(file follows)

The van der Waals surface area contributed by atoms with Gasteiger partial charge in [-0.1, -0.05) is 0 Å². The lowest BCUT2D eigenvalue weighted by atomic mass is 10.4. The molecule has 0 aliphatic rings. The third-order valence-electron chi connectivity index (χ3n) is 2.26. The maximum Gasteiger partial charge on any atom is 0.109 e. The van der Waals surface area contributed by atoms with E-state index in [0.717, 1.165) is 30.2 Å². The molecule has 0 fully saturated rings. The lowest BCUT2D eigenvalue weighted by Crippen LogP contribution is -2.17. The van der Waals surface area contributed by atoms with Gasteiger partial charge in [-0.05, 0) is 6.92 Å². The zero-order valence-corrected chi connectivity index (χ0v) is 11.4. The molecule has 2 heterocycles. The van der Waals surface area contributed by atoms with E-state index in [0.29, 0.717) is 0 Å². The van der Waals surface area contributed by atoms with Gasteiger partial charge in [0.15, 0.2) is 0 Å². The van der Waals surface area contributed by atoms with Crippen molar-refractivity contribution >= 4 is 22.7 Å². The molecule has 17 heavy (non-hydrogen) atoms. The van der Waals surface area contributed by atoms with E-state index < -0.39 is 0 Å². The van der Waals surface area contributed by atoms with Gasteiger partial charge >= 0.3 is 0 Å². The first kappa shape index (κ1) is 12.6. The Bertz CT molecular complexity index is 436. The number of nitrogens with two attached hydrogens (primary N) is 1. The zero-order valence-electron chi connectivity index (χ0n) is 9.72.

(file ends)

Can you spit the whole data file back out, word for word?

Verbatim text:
The van der Waals surface area contributed by atoms with Gasteiger partial charge in [-0.1, -0.05) is 0 Å². The lowest BCUT2D eigenvalue weighted by atomic mass is 10.4. The molecule has 0 aliphatic rings. The third-order valence-electron chi connectivity index (χ3n) is 2.26. The maximum Gasteiger partial charge on any atom is 0.109 e. The van der Waals surface area contributed by atoms with E-state index in [0.717, 1.165) is 30.2 Å². The molecule has 0 fully saturated rings. The lowest BCUT2D eigenvalue weighted by Crippen LogP contribution is -2.17. The van der Waals surface area contributed by atoms with Gasteiger partial charge in [-0.05, 0) is 6.92 Å². The zero-order valence-corrected chi connectivity index (χ0v) is 11.4. The molecule has 2 heterocycles. The van der Waals surface area contributed by atoms with E-state index in [0.29, 0.717) is 0 Å². The van der Waals surface area contributed by atoms with Gasteiger partial charge in [0.15, 0.2) is 0 Å². The van der Waals surface area contributed by atoms with Crippen molar-refractivity contribution >= 4 is 22.7 Å². The molecule has 17 heavy (non-hydrogen) atoms. The van der Waals surface area contributed by atoms with E-state index < -0.39 is 0 Å². The van der Waals surface area contributed by atoms with Gasteiger partial charge >= 0.3 is 0 Å². The first kappa shape index (κ1) is 12.6. The Bertz CT molecular complexity index is 436. The number of nitrogens with two attached hydrogens (primary N) is 1. The zero-order valence-electron chi connectivity index (χ0n) is 9.72.